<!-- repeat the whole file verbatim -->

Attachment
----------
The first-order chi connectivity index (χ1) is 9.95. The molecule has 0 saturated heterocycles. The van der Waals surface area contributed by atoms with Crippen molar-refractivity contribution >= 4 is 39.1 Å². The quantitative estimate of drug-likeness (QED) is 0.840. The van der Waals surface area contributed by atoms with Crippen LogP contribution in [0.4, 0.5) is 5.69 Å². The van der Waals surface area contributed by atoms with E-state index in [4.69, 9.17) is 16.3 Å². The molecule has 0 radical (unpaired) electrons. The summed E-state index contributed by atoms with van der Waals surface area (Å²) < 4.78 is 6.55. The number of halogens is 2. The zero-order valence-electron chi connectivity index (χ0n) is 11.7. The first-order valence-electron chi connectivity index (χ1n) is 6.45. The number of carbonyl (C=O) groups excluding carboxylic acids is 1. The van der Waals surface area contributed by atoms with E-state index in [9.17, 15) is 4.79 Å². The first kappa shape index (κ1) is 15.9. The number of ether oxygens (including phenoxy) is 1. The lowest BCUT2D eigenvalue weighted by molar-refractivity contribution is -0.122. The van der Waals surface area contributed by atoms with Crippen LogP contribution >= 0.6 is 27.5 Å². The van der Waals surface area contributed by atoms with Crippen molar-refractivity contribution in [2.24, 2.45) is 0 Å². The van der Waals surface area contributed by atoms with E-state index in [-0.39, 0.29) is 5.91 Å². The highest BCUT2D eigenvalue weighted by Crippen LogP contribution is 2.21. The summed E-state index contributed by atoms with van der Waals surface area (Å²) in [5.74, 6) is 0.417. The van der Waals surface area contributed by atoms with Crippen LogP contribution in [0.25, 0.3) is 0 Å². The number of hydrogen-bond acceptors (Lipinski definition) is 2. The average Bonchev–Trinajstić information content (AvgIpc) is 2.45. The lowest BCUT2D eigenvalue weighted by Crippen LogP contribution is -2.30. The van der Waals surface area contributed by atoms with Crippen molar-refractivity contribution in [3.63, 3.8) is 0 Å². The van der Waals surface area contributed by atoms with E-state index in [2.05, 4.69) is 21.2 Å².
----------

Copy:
The first-order chi connectivity index (χ1) is 9.95. The molecule has 0 saturated heterocycles. The van der Waals surface area contributed by atoms with Crippen molar-refractivity contribution >= 4 is 39.1 Å². The quantitative estimate of drug-likeness (QED) is 0.840. The van der Waals surface area contributed by atoms with Crippen LogP contribution in [0.4, 0.5) is 5.69 Å². The van der Waals surface area contributed by atoms with E-state index in [4.69, 9.17) is 16.3 Å². The molecule has 0 radical (unpaired) electrons. The summed E-state index contributed by atoms with van der Waals surface area (Å²) < 4.78 is 6.55. The number of halogens is 2. The zero-order valence-electron chi connectivity index (χ0n) is 11.7. The first-order valence-electron chi connectivity index (χ1n) is 6.45. The number of carbonyl (C=O) groups excluding carboxylic acids is 1. The van der Waals surface area contributed by atoms with E-state index in [9.17, 15) is 4.79 Å². The first kappa shape index (κ1) is 15.9. The number of ether oxygens (including phenoxy) is 1. The lowest BCUT2D eigenvalue weighted by molar-refractivity contribution is -0.122. The van der Waals surface area contributed by atoms with Crippen LogP contribution >= 0.6 is 27.5 Å². The van der Waals surface area contributed by atoms with Crippen molar-refractivity contribution in [2.24, 2.45) is 0 Å². The van der Waals surface area contributed by atoms with E-state index in [-0.39, 0.29) is 5.91 Å². The highest BCUT2D eigenvalue weighted by Crippen LogP contribution is 2.21. The summed E-state index contributed by atoms with van der Waals surface area (Å²) in [5.74, 6) is 0.417. The van der Waals surface area contributed by atoms with Crippen LogP contribution in [0.25, 0.3) is 0 Å². The number of hydrogen-bond acceptors (Lipinski definition) is 2. The average Bonchev–Trinajstić information content (AvgIpc) is 2.45. The lowest BCUT2D eigenvalue weighted by Crippen LogP contribution is -2.30. The van der Waals surface area contributed by atoms with Crippen molar-refractivity contribution in [3.63, 3.8) is 0 Å². The van der Waals surface area contributed by atoms with E-state index in [2.05, 4.69) is 21.2 Å².